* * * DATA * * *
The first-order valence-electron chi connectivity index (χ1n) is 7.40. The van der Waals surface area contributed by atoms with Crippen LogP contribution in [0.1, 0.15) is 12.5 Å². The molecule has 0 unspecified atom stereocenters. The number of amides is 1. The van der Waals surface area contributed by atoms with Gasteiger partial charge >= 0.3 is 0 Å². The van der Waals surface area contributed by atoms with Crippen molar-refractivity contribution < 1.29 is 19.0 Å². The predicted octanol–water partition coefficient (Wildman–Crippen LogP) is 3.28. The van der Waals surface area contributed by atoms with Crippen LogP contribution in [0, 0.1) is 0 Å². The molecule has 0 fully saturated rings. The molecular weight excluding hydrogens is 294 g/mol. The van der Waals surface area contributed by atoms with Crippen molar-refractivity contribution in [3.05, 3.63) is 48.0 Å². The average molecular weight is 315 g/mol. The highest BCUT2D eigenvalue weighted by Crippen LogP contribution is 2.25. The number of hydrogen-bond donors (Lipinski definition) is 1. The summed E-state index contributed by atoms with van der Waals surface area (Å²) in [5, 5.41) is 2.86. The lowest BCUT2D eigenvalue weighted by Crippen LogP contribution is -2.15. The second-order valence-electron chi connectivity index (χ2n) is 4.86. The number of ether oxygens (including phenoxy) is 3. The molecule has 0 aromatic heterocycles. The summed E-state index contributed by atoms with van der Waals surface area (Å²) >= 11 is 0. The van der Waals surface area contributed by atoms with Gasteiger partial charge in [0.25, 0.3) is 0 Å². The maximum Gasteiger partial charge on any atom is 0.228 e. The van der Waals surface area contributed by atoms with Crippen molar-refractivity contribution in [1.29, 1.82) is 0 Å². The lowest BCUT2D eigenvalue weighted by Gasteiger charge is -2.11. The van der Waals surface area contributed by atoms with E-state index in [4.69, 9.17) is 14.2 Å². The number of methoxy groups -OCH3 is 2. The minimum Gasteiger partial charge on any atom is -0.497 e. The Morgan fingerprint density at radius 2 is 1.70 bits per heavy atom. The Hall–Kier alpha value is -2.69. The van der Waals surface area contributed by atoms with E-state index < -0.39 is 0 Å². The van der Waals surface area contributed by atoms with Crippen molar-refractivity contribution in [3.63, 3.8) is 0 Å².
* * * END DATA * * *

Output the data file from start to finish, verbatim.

The first-order valence-electron chi connectivity index (χ1n) is 7.40. The van der Waals surface area contributed by atoms with Crippen LogP contribution in [0.1, 0.15) is 12.5 Å². The molecule has 0 unspecified atom stereocenters. The number of amides is 1. The van der Waals surface area contributed by atoms with Gasteiger partial charge >= 0.3 is 0 Å². The van der Waals surface area contributed by atoms with Crippen molar-refractivity contribution < 1.29 is 19.0 Å². The predicted octanol–water partition coefficient (Wildman–Crippen LogP) is 3.28. The van der Waals surface area contributed by atoms with Crippen LogP contribution in [0, 0.1) is 0 Å². The molecule has 0 fully saturated rings. The molecular weight excluding hydrogens is 294 g/mol. The van der Waals surface area contributed by atoms with Crippen molar-refractivity contribution in [3.05, 3.63) is 48.0 Å². The average molecular weight is 315 g/mol. The highest BCUT2D eigenvalue weighted by Crippen LogP contribution is 2.25. The number of hydrogen-bond donors (Lipinski definition) is 1. The summed E-state index contributed by atoms with van der Waals surface area (Å²) in [5, 5.41) is 2.86. The lowest BCUT2D eigenvalue weighted by Crippen LogP contribution is -2.15. The second-order valence-electron chi connectivity index (χ2n) is 4.86. The number of ether oxygens (including phenoxy) is 3. The molecule has 0 aromatic heterocycles. The summed E-state index contributed by atoms with van der Waals surface area (Å²) >= 11 is 0. The van der Waals surface area contributed by atoms with Gasteiger partial charge in [0.25, 0.3) is 0 Å². The maximum Gasteiger partial charge on any atom is 0.228 e. The van der Waals surface area contributed by atoms with Crippen molar-refractivity contribution in [1.29, 1.82) is 0 Å². The lowest BCUT2D eigenvalue weighted by Gasteiger charge is -2.11. The van der Waals surface area contributed by atoms with E-state index in [4.69, 9.17) is 14.2 Å². The number of methoxy groups -OCH3 is 2. The minimum Gasteiger partial charge on any atom is -0.497 e. The Morgan fingerprint density at radius 2 is 1.70 bits per heavy atom. The Hall–Kier alpha value is -2.69. The van der Waals surface area contributed by atoms with E-state index < -0.39 is 0 Å². The van der Waals surface area contributed by atoms with Crippen molar-refractivity contribution in [3.63, 3.8) is 0 Å².